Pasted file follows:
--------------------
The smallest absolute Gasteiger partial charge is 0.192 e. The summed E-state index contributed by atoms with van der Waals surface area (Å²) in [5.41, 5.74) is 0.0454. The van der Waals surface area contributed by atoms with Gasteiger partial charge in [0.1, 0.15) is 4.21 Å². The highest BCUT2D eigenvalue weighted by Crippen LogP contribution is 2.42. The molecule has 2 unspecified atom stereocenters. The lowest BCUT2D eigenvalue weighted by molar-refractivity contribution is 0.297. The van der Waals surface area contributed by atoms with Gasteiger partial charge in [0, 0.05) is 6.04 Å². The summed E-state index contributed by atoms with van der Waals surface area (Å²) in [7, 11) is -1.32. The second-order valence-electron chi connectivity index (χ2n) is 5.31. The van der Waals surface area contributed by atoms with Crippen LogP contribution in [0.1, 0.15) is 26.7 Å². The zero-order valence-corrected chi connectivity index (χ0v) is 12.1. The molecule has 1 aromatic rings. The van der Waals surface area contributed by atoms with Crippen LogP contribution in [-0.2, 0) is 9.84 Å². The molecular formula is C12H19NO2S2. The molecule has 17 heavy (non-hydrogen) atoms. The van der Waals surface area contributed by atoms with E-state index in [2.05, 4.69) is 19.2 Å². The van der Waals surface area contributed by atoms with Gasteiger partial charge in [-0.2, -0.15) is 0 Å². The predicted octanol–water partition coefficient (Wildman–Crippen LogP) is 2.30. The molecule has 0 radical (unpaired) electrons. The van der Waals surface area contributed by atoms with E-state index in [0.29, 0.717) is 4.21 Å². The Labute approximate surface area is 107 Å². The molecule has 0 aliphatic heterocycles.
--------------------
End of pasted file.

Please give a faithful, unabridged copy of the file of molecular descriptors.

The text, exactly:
The smallest absolute Gasteiger partial charge is 0.192 e. The summed E-state index contributed by atoms with van der Waals surface area (Å²) in [5.41, 5.74) is 0.0454. The van der Waals surface area contributed by atoms with Gasteiger partial charge in [0.1, 0.15) is 4.21 Å². The highest BCUT2D eigenvalue weighted by Crippen LogP contribution is 2.42. The molecule has 2 unspecified atom stereocenters. The lowest BCUT2D eigenvalue weighted by molar-refractivity contribution is 0.297. The van der Waals surface area contributed by atoms with Gasteiger partial charge in [0, 0.05) is 6.04 Å². The summed E-state index contributed by atoms with van der Waals surface area (Å²) in [7, 11) is -1.32. The second-order valence-electron chi connectivity index (χ2n) is 5.31. The van der Waals surface area contributed by atoms with Crippen LogP contribution in [0.1, 0.15) is 26.7 Å². The zero-order valence-corrected chi connectivity index (χ0v) is 12.1. The molecule has 1 aromatic rings. The van der Waals surface area contributed by atoms with Crippen LogP contribution in [-0.2, 0) is 9.84 Å². The molecular formula is C12H19NO2S2. The molecule has 17 heavy (non-hydrogen) atoms. The van der Waals surface area contributed by atoms with E-state index in [2.05, 4.69) is 19.2 Å². The van der Waals surface area contributed by atoms with Gasteiger partial charge in [-0.2, -0.15) is 0 Å². The predicted octanol–water partition coefficient (Wildman–Crippen LogP) is 2.30. The molecule has 0 radical (unpaired) electrons. The van der Waals surface area contributed by atoms with E-state index in [0.29, 0.717) is 4.21 Å². The Labute approximate surface area is 107 Å². The molecule has 0 aliphatic heterocycles.